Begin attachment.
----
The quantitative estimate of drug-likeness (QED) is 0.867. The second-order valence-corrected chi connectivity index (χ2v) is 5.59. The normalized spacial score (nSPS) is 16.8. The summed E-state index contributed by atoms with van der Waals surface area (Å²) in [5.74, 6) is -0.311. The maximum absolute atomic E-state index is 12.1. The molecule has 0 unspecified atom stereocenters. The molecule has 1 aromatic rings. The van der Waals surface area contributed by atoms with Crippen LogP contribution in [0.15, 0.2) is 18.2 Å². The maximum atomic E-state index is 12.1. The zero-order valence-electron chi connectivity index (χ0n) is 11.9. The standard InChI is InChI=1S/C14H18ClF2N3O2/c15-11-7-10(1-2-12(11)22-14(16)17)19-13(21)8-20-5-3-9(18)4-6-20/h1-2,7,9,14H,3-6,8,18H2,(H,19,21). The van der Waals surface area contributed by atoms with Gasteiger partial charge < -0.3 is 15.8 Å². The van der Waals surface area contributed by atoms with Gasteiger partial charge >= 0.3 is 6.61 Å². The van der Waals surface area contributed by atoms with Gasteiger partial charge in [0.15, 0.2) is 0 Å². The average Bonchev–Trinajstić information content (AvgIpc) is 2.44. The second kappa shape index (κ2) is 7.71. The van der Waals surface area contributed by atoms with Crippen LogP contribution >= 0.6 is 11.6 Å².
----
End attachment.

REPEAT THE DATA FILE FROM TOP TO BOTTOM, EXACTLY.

The quantitative estimate of drug-likeness (QED) is 0.867. The second-order valence-corrected chi connectivity index (χ2v) is 5.59. The normalized spacial score (nSPS) is 16.8. The summed E-state index contributed by atoms with van der Waals surface area (Å²) in [5.74, 6) is -0.311. The maximum absolute atomic E-state index is 12.1. The molecule has 0 unspecified atom stereocenters. The molecule has 1 aromatic rings. The van der Waals surface area contributed by atoms with Crippen LogP contribution in [0.15, 0.2) is 18.2 Å². The maximum atomic E-state index is 12.1. The zero-order valence-electron chi connectivity index (χ0n) is 11.9. The standard InChI is InChI=1S/C14H18ClF2N3O2/c15-11-7-10(1-2-12(11)22-14(16)17)19-13(21)8-20-5-3-9(18)4-6-20/h1-2,7,9,14H,3-6,8,18H2,(H,19,21). The van der Waals surface area contributed by atoms with Gasteiger partial charge < -0.3 is 15.8 Å². The van der Waals surface area contributed by atoms with Gasteiger partial charge >= 0.3 is 6.61 Å². The van der Waals surface area contributed by atoms with Gasteiger partial charge in [0.15, 0.2) is 0 Å². The average Bonchev–Trinajstić information content (AvgIpc) is 2.44. The second kappa shape index (κ2) is 7.71. The van der Waals surface area contributed by atoms with Crippen LogP contribution >= 0.6 is 11.6 Å².